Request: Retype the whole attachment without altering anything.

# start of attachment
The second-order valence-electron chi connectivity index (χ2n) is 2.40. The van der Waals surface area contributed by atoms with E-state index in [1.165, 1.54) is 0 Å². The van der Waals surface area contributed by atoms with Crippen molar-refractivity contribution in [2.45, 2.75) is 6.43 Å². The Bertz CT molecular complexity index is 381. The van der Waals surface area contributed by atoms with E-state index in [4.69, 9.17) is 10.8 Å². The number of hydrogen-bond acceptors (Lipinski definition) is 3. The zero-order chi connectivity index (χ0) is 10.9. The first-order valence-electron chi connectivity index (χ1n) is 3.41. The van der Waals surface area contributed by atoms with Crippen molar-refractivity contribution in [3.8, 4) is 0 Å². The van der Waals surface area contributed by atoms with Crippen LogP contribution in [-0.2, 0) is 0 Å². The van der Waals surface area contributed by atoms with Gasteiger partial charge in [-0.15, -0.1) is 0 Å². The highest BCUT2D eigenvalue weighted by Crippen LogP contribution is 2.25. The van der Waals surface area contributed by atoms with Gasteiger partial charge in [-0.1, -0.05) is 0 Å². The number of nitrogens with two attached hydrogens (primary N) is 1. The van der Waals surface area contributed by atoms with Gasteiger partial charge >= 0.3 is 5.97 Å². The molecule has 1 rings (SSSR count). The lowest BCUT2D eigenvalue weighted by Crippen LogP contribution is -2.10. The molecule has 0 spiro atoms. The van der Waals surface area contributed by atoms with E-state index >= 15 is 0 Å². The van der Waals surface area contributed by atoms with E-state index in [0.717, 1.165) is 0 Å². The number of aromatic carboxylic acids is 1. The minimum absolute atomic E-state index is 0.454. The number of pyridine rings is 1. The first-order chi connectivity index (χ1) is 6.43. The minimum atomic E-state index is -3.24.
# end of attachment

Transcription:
The second-order valence-electron chi connectivity index (χ2n) is 2.40. The van der Waals surface area contributed by atoms with E-state index in [1.165, 1.54) is 0 Å². The van der Waals surface area contributed by atoms with Crippen molar-refractivity contribution in [2.45, 2.75) is 6.43 Å². The Bertz CT molecular complexity index is 381. The van der Waals surface area contributed by atoms with E-state index in [4.69, 9.17) is 10.8 Å². The number of hydrogen-bond acceptors (Lipinski definition) is 3. The zero-order chi connectivity index (χ0) is 10.9. The first-order valence-electron chi connectivity index (χ1n) is 3.41. The van der Waals surface area contributed by atoms with Crippen molar-refractivity contribution in [3.8, 4) is 0 Å². The van der Waals surface area contributed by atoms with Crippen LogP contribution in [-0.2, 0) is 0 Å². The van der Waals surface area contributed by atoms with Gasteiger partial charge in [-0.15, -0.1) is 0 Å². The highest BCUT2D eigenvalue weighted by Crippen LogP contribution is 2.25. The van der Waals surface area contributed by atoms with Gasteiger partial charge in [-0.1, -0.05) is 0 Å². The number of nitrogens with two attached hydrogens (primary N) is 1. The van der Waals surface area contributed by atoms with Gasteiger partial charge >= 0.3 is 5.97 Å². The molecule has 1 rings (SSSR count). The lowest BCUT2D eigenvalue weighted by Crippen LogP contribution is -2.10. The molecule has 0 spiro atoms. The van der Waals surface area contributed by atoms with E-state index >= 15 is 0 Å². The van der Waals surface area contributed by atoms with E-state index in [0.717, 1.165) is 0 Å². The number of aromatic carboxylic acids is 1. The minimum absolute atomic E-state index is 0.454. The number of pyridine rings is 1. The first-order chi connectivity index (χ1) is 6.43. The minimum atomic E-state index is -3.24.